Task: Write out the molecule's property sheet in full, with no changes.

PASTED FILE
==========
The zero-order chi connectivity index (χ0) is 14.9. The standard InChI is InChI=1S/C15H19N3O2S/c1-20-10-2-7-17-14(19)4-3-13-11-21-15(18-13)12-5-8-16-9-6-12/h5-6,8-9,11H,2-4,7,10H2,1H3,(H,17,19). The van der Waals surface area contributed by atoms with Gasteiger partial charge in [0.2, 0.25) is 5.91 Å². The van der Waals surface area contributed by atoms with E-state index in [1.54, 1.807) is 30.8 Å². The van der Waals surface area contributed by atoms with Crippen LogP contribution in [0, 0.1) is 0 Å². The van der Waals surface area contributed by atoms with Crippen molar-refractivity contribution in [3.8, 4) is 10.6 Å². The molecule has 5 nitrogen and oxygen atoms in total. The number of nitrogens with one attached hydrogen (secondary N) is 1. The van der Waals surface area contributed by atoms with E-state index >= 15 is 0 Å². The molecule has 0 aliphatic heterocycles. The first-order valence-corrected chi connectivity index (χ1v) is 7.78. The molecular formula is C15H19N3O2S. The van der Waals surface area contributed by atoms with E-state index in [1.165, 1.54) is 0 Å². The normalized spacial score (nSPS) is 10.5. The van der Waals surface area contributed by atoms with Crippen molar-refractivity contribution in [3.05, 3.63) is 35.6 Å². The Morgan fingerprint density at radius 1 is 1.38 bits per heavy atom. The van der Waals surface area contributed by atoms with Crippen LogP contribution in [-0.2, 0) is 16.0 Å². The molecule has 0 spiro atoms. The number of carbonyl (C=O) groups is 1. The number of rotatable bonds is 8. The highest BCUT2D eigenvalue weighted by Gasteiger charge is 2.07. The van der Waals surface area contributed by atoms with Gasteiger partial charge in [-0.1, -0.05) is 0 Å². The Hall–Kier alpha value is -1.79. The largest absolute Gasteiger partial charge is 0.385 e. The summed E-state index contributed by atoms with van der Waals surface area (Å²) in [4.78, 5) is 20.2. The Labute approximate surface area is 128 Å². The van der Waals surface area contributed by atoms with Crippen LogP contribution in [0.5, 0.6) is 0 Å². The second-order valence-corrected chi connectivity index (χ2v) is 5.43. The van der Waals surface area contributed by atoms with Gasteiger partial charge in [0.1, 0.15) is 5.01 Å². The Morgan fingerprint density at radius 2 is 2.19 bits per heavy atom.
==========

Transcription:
The zero-order chi connectivity index (χ0) is 14.9. The standard InChI is InChI=1S/C15H19N3O2S/c1-20-10-2-7-17-14(19)4-3-13-11-21-15(18-13)12-5-8-16-9-6-12/h5-6,8-9,11H,2-4,7,10H2,1H3,(H,17,19). The van der Waals surface area contributed by atoms with Gasteiger partial charge in [0.2, 0.25) is 5.91 Å². The van der Waals surface area contributed by atoms with E-state index in [1.54, 1.807) is 30.8 Å². The van der Waals surface area contributed by atoms with Crippen LogP contribution in [0, 0.1) is 0 Å². The van der Waals surface area contributed by atoms with Crippen molar-refractivity contribution in [3.8, 4) is 10.6 Å². The molecule has 5 nitrogen and oxygen atoms in total. The number of nitrogens with one attached hydrogen (secondary N) is 1. The van der Waals surface area contributed by atoms with E-state index >= 15 is 0 Å². The molecule has 0 aliphatic heterocycles. The first-order valence-corrected chi connectivity index (χ1v) is 7.78. The molecular formula is C15H19N3O2S. The van der Waals surface area contributed by atoms with E-state index in [1.165, 1.54) is 0 Å². The normalized spacial score (nSPS) is 10.5. The van der Waals surface area contributed by atoms with Crippen molar-refractivity contribution in [3.05, 3.63) is 35.6 Å². The Morgan fingerprint density at radius 1 is 1.38 bits per heavy atom. The van der Waals surface area contributed by atoms with Crippen LogP contribution in [-0.2, 0) is 16.0 Å². The molecule has 0 spiro atoms. The number of carbonyl (C=O) groups is 1. The number of rotatable bonds is 8. The highest BCUT2D eigenvalue weighted by Gasteiger charge is 2.07. The van der Waals surface area contributed by atoms with Gasteiger partial charge in [-0.1, -0.05) is 0 Å². The Hall–Kier alpha value is -1.79. The largest absolute Gasteiger partial charge is 0.385 e. The summed E-state index contributed by atoms with van der Waals surface area (Å²) in [4.78, 5) is 20.2. The Labute approximate surface area is 128 Å². The van der Waals surface area contributed by atoms with Crippen LogP contribution in [0.5, 0.6) is 0 Å². The second-order valence-corrected chi connectivity index (χ2v) is 5.43. The van der Waals surface area contributed by atoms with Gasteiger partial charge in [0.1, 0.15) is 5.01 Å². The Morgan fingerprint density at radius 2 is 2.19 bits per heavy atom.